i'll take it all

red russian kale

Through my blog reader, most especially, I have noticed the discernible lack of winter throughout the US this year. I don’t know about other countries and continents, although curious, and whether they too experienced the winter of less-than. It has never been a secret that the coldest season is my favorite and I rarely pick a favorite of anything. I’m too much of the mind that variety is the spice of life and I’ve spent my life trying not to ever have to select just one. That said, winter trumps the heck out of nearly everything else for me.

So, this lack of that we’ve experienced in most of the states has been rather confusing, for plant and beast alike. I mean, of all things, I find myself ready for spring. That completely shocks me. Of course, last year I was determined to find a place in my heart for summer, and I did. I am finding a balance in the seasons again, not that I don’t wish we’d had a proper winter. It’s certainly not too late, by any means.

One of my favorite variables in gardening is the structure of the cold-season garden. You can’t completely plan that. Solid structures can be counted upon to some degree, as well as trees and other plants with some heft or strong stems. The birds and bunnies might peck and pat. After that, the biggest influence upon the architecture is the weather itself. So far this season, I have been unimpressed with the display until I realized that it is nearly March and not only does the Red Russian kale grow, but the Five Color Silverbeet Swiss chard too.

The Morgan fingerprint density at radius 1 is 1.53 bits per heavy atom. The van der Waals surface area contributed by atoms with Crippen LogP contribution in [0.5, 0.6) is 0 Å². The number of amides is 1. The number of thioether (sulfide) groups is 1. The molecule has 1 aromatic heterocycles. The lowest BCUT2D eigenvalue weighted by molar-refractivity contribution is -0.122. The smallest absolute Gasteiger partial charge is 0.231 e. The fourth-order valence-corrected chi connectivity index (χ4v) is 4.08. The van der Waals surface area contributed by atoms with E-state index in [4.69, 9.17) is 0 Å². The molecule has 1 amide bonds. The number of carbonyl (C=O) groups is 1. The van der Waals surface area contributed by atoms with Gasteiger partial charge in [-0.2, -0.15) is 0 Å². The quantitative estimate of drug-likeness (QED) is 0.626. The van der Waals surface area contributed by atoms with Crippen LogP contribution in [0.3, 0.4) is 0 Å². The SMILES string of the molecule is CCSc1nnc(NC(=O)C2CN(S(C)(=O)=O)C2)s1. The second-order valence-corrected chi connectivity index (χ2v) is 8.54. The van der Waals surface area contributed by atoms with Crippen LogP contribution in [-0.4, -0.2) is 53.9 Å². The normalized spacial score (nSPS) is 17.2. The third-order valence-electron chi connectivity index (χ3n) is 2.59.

I am so used to a gray scale winter garden that this shock of color nearly threw me off of my gait and onto the wet, muddy path. This isn’t the winter of my Scandinavian-heart dreams, but, oh, I will certainly take it.

five color silverbeet swiss chard

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